Visa Immigration Lawyer

Visas2020-07-27T02:46:57-05:00

If you are coming to the United States on a temporary basis, it is important to get the right visa that will suit your objectives. There are many different types of visas available for work, school, and vacation. An experienced immigration attorney can ensure that you apply for the correct visa, so that you do not violate U.S. immigration law.

Non-Immigrant Visas

A non-immigrant visa allows you to visit the United States for a particular purpose with the intention that you will leave afterwards. Your stay can be for a few months or many years.
Your spouse and dependent children, under 21, may qualify for derivative visas in some of categories.

Work Visas

The United States experiences a labor shortage across different industries and must rely on foreign labor to fill deficiencies. Industries that experience shortages can be for skilled or unskilled labor. Fashion models, scientists, and hotel workers are some of the types of workers that regularly provide their skills to U.S. employers. For some visas like the H-1B, a bachelor’s degree is required. Other visas like the H-2A or H-2B do not require a bachelor’s degree. In most cases, you will need a legitimate job offer from a U.S. employer and labor certification. Depending on the visa, the maximum admission may be 1-year, 3 years or 5 years. Most of these visas can be extended.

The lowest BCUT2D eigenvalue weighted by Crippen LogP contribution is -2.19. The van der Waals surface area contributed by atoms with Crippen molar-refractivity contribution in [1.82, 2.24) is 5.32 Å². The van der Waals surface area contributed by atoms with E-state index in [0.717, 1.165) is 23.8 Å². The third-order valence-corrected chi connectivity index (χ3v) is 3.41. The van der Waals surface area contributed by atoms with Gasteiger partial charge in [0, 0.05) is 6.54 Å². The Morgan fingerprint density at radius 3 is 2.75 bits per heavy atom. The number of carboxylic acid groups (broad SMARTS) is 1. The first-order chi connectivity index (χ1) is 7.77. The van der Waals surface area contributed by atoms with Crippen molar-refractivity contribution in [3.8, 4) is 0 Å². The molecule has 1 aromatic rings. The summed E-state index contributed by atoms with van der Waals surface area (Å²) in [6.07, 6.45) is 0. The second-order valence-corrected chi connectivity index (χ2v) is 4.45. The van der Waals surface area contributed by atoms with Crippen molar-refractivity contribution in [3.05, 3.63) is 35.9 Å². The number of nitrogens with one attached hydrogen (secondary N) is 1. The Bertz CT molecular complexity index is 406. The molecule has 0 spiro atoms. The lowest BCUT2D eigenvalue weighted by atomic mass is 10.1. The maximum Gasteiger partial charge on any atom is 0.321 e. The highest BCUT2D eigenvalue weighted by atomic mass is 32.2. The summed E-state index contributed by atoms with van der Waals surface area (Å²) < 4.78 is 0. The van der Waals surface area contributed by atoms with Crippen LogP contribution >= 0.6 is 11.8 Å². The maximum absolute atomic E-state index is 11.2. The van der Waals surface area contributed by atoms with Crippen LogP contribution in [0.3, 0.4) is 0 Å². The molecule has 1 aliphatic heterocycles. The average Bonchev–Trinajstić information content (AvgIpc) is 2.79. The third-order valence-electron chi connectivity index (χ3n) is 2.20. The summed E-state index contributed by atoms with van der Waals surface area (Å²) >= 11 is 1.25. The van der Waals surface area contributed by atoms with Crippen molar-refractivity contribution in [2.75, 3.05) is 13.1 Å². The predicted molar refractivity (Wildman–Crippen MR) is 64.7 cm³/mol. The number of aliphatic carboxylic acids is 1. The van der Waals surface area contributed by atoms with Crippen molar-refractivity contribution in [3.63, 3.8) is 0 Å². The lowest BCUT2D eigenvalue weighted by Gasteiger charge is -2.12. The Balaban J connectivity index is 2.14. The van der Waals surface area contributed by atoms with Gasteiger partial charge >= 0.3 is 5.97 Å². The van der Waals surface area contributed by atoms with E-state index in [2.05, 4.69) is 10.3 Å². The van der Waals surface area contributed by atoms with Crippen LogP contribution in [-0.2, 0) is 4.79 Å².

Investor Visas

U.S. immigration law allows foreign investors to bring their businesses to America. There are various visas available in this category such as the E-1 and E-2. You will need a business plan, working capital and be able to pass the “marginality test,” to qualify.